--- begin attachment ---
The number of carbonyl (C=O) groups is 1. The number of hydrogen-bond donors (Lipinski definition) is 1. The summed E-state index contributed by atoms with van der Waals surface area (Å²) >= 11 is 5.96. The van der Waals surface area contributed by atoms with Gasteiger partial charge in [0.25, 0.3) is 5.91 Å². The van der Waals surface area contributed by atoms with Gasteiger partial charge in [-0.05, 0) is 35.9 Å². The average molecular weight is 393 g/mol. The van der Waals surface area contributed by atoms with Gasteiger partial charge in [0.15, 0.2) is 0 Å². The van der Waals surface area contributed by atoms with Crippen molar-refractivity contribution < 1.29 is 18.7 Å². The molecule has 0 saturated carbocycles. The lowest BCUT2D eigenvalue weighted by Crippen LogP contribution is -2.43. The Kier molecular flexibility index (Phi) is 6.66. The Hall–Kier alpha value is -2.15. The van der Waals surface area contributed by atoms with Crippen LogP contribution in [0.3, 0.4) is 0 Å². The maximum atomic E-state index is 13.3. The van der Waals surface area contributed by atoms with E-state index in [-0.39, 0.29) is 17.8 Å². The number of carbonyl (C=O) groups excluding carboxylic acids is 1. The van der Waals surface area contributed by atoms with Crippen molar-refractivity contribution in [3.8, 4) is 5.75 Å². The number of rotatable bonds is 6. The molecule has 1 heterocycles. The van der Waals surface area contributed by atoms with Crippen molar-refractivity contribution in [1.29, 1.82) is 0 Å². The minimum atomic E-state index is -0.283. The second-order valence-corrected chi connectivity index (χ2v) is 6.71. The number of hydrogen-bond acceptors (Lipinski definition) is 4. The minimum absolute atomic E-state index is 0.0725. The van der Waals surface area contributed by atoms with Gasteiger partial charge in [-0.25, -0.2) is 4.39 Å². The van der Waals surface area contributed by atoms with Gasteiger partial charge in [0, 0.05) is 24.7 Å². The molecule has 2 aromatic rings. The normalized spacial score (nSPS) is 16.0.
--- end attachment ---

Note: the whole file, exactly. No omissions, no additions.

The number of carbonyl (C=O) groups is 1. The number of hydrogen-bond donors (Lipinski definition) is 1. The summed E-state index contributed by atoms with van der Waals surface area (Å²) >= 11 is 5.96. The van der Waals surface area contributed by atoms with Gasteiger partial charge in [0.25, 0.3) is 5.91 Å². The van der Waals surface area contributed by atoms with Gasteiger partial charge in [-0.05, 0) is 35.9 Å². The average molecular weight is 393 g/mol. The van der Waals surface area contributed by atoms with Gasteiger partial charge in [0.15, 0.2) is 0 Å². The van der Waals surface area contributed by atoms with Crippen molar-refractivity contribution < 1.29 is 18.7 Å². The molecule has 0 saturated carbocycles. The lowest BCUT2D eigenvalue weighted by Crippen LogP contribution is -2.43. The Kier molecular flexibility index (Phi) is 6.66. The Hall–Kier alpha value is -2.15. The van der Waals surface area contributed by atoms with Crippen LogP contribution in [0.3, 0.4) is 0 Å². The maximum atomic E-state index is 13.3. The van der Waals surface area contributed by atoms with E-state index in [-0.39, 0.29) is 17.8 Å². The number of carbonyl (C=O) groups excluding carboxylic acids is 1. The van der Waals surface area contributed by atoms with Crippen molar-refractivity contribution in [3.8, 4) is 5.75 Å². The number of rotatable bonds is 6. The molecule has 1 heterocycles. The van der Waals surface area contributed by atoms with Crippen molar-refractivity contribution in [1.29, 1.82) is 0 Å². The minimum atomic E-state index is -0.283. The second-order valence-corrected chi connectivity index (χ2v) is 6.71. The number of hydrogen-bond acceptors (Lipinski definition) is 4. The minimum absolute atomic E-state index is 0.0725. The van der Waals surface area contributed by atoms with Gasteiger partial charge in [-0.25, -0.2) is 4.39 Å². The van der Waals surface area contributed by atoms with Gasteiger partial charge in [0, 0.05) is 24.7 Å². The molecule has 2 aromatic rings. The normalized spacial score (nSPS) is 16.0.